Ayanna: My highlight was interacting with so many Black chemists that I don't typically get to interact with. COVID has created a unique opportunity to make us think more creatively about how we network and connect with people.
We did a "wine down" on Zoom, which was a great event that we’ll continue to do. I was really inspired to meet the next generation and also to meet Black chemistry faculty who I didn’t know existed.
Ashley: The wine down was my highlight. It was really fun and energetic. There was a lot of energy in the breakout rooms – we were all getting to know one another.
What was in like reaching out to people across nations with #BlackinChem?
Ayanna: I am not used to interacting with Black scientists across the world, and I love how we’re using these platforms – especially during the pandemic – to communicate.
I was so inspired to see scientists in Africa – I’d love to visit Africa one day. And I’d like to collaborate with African chemists not just socially but on research. Let’s publish together, let’s change our fields together – I think that’s really powerful.
We don’t often get to hear the perspective of African chemists or chemists in the Caribbean.
Devin: It was a really special week and really inspiring to meet different people from different backgrounds. I’m excited to see how we use this momentum to create more spaces and collaborate with other people.
Ashley: Like Ayanna said, seeing people from the motherland was really, really special for me. I also had someone in my breakout room that was Black and from India. I know that we exist there and it was just exciting to see.
Ayanna: I think the African diaspora, you know, African Americans, Caribbeans, Africans... we exist in all corners of the world and that is so evident within #BlackinChem.
Not only that, but I think oftentimes chemistry is framed from a Western view. And I think that we don't get to see different viewpoints. We are everywhere and all of our perspectives matter, and I think we should try to continue to expand our perspectives across the world across borders.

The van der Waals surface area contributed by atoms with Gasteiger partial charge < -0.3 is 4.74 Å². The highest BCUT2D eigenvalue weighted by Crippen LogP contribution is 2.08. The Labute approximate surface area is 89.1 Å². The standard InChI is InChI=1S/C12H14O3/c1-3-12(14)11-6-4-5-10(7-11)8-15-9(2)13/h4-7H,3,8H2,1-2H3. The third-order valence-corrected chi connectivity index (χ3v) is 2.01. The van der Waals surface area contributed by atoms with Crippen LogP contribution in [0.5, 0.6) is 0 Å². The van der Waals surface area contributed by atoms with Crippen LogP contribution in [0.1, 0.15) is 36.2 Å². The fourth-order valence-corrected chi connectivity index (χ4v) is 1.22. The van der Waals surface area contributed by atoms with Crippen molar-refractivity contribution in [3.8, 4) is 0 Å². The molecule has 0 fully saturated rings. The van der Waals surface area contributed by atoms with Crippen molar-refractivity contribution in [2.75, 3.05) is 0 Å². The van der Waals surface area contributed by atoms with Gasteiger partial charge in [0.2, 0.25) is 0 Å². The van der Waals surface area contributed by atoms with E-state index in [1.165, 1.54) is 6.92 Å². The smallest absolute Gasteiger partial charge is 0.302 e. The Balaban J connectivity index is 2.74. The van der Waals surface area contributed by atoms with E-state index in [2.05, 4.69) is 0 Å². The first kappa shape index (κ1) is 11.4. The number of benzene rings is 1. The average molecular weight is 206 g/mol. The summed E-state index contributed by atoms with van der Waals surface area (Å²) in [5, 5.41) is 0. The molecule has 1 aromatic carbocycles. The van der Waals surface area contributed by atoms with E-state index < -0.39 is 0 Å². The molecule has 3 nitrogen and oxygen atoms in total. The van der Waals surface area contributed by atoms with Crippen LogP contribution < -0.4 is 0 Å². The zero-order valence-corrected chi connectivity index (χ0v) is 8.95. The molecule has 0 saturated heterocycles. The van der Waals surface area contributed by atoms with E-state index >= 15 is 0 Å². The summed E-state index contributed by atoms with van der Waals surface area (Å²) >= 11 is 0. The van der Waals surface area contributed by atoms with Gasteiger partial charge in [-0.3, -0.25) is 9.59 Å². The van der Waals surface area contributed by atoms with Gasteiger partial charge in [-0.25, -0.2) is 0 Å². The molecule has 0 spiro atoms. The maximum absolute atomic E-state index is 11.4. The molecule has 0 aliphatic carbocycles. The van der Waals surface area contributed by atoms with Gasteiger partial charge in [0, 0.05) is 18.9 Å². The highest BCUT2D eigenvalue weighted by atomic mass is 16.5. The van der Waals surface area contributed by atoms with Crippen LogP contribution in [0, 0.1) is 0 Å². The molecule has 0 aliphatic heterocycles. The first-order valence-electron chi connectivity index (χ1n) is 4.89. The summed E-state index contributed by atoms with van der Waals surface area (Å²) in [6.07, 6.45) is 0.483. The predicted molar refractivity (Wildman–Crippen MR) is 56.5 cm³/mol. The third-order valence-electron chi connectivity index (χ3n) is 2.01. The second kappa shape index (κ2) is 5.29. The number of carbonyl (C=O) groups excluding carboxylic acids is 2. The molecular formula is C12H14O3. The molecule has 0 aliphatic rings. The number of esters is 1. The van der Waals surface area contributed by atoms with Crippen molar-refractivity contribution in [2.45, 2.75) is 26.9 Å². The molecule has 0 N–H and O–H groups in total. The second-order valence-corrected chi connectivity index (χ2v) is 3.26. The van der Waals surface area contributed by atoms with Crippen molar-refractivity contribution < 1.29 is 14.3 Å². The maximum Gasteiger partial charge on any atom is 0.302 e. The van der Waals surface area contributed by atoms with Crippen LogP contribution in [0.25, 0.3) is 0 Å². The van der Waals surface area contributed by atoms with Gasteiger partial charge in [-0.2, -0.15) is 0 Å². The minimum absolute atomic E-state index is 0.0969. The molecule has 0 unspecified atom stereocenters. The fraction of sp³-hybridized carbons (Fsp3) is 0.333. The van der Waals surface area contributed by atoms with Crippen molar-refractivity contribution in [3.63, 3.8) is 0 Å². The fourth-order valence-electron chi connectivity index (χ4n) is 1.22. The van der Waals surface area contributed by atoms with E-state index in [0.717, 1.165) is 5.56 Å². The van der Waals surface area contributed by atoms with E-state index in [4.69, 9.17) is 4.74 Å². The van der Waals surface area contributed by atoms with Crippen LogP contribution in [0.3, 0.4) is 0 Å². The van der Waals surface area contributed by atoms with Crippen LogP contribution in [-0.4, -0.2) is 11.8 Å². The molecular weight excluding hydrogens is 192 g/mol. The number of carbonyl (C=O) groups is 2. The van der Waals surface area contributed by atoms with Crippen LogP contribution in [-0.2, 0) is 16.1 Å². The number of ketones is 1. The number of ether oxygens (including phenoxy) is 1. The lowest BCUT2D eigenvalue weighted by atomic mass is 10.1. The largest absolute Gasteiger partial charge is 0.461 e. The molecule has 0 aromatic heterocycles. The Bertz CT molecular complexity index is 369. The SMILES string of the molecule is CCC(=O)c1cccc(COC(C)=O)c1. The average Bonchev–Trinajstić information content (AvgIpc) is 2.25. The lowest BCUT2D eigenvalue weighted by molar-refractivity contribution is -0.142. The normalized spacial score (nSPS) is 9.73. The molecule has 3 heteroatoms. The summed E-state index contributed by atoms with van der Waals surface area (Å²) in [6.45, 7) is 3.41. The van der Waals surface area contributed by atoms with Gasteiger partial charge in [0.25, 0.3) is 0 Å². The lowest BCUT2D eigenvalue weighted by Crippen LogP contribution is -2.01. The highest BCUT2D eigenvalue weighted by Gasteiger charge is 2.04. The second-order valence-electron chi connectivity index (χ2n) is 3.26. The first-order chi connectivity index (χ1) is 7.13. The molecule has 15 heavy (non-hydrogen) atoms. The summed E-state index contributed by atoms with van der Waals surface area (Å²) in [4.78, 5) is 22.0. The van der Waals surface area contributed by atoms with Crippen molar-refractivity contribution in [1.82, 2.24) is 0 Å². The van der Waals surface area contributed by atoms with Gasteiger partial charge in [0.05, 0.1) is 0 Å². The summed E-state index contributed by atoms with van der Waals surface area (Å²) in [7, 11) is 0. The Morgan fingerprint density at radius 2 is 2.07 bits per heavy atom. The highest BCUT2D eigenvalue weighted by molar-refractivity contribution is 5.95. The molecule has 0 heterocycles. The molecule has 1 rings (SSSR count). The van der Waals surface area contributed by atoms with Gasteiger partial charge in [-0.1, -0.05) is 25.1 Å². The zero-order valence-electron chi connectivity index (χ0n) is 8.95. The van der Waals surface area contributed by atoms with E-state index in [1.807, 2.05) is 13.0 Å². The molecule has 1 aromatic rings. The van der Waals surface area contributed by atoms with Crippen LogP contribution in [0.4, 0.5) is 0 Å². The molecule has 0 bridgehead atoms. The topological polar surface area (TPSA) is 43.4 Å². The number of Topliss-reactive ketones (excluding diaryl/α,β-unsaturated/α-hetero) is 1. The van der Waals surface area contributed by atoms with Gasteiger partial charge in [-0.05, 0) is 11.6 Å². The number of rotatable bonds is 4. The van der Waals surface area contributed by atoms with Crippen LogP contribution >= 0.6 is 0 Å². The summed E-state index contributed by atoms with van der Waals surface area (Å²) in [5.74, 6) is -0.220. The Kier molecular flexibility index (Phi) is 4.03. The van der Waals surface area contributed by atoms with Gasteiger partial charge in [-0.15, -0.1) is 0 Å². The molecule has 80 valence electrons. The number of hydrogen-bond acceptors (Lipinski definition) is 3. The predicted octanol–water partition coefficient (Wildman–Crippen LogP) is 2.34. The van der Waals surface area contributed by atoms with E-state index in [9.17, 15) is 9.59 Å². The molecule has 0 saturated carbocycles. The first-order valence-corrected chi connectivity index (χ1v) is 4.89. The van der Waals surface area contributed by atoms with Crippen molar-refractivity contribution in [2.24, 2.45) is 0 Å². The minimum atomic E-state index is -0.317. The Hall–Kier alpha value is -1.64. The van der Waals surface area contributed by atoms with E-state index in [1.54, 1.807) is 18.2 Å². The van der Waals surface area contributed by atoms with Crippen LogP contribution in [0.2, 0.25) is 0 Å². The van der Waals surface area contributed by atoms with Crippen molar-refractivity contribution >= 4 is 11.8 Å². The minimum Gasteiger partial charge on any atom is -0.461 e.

About Devin, Ayanna and Ashley
Ayanna is co-founder of #BlackinChem, and a graduate student at Emory University. She studies the spatio-temporal chemistry and microbial interactions in the rhizosphere of plants – the zone around the roots of plants.
She carries out both experimental and computationaI research, and recently became a NASA intern with the NASA JPL (Jet Propulsion Laboratory) in California. She’ll be creating a model that will contribute to carbon cycle research.
Devin is the founder of #BlackinChem. She is completing her PhD in mass spectrometry at Ohio State University. She develops new ionization sources for mass spectrometry using common materials.
She is currently using ordinary thread to do work in clinical diagnostics. She has worked on drug screening and is now working on disease biomarkers – using small molecules to identify the presence of conditions like obesity and cystic fibrosis.
Ashley has just graduated from Chicago State University and is in the process of applying to graduate school. She is the founder of #BlackinAstro, and cofounder of #BlackinChem and #BlackinPhysics. She studies planetary atmospheres, particularly that of Saturn’s moon Titan. She is studying stratospheric ice clouds of Titan, using IR spectroscopy to understand more about their chemistry.
The conversation continues under the hashtag #BlackinChem, which is becoming a thriving community. You can get involved by using the hashtag on Twitter.
#BlackinChem week will be held again next year. And the second week in August will officially be Black Chemists Week.
- +44 (0) 20 7440 3351
- Send us an email